Lesion segmentation and measurement from computed tomography (CT) scans are important tasks in oncology image analysis. They are useful in quantitative assessment of the disease progression and therapy response. Generally, radiologists scan through the CT image to find lesions, and then measure their sizes using the RECIST (Response Evaluation Criteria In Solid Tumors) criteria [eisenhauer2009new]. They usually do not segment lesions, even though segmentations might prove helpful, due to time constraints. With these measurements, follow-up and quantitative analysis of tumor extents could be performed to provide valuable information for treatment planning and tracking. Such manual annotation processes are highly tedious and time-consuming, so it motivates many researchers to develop techniques to automate these processes.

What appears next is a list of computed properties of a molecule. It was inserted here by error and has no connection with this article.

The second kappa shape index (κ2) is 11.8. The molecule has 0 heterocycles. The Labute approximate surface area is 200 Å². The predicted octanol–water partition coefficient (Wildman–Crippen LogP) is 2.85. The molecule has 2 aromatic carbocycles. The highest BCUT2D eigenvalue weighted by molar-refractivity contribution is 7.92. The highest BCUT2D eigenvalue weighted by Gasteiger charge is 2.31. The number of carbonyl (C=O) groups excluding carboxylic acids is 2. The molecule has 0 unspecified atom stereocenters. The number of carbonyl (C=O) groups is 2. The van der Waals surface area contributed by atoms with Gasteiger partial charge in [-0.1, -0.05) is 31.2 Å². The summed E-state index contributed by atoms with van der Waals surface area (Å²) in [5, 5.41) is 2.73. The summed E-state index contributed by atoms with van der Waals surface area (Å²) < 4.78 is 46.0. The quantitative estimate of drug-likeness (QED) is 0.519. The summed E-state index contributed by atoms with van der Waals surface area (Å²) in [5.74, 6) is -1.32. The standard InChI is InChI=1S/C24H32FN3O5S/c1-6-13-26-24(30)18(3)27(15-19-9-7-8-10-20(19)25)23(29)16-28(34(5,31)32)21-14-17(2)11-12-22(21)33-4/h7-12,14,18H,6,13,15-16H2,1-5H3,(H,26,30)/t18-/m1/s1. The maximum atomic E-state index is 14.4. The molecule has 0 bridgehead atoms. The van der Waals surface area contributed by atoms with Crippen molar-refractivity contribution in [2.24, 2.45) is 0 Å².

With the advent of deep learning, applications of medical image analysis[WANG2017172, cai2018accurate, li2018h, tang2020automated, pelvic_yirui, tang2019uldor, agarwal2020weakly, tang2019tuna, yan2019mulan, jin2018ct, tang2018semi, yan20183d, li2019mvp, zlocha2019improving, tao2019improving, tang2019ct, tang2019xlsor, zhu2020cross, tang2020e2net, chen2020anatomy, tang2019abnormal] using deep learning have dramatically increased in the last few years. Many previous work focus on a single lesion type over a specific body part, e.g., lung nodule segmentation [WANG2017172], lymph node segmentation [tang2019ct] and liver tumor segmentation [li2018h]. However, radiologists in their daily work need to find and measure all kinds of lesions, so single-type detection and segmentation algorithms are not scalable in practice. Recently, a large-scale DeepLesion dataset [yan2018deeplesion] covering different types of lesions over the entire body was released, which inspired techniques on universal lesion analysis. While universal lesion detection has received much attention [yan20183d, tang2019uldor, li2019mvp, zlocha2019improving, tao2019improving, yan2019mulan], segmentation and RECIST estimation were not sufficiently studied. To accurately locate the lesion to segment or measure, existing work [cai2018accurate, tang2018ct, tang2018semi, agarwal2020weakly] require strong human guidance information, e.g., drawing a bounding box to cover the lesion region that should not be too tight or too large. This constraint is not user-friendly and increases time cost.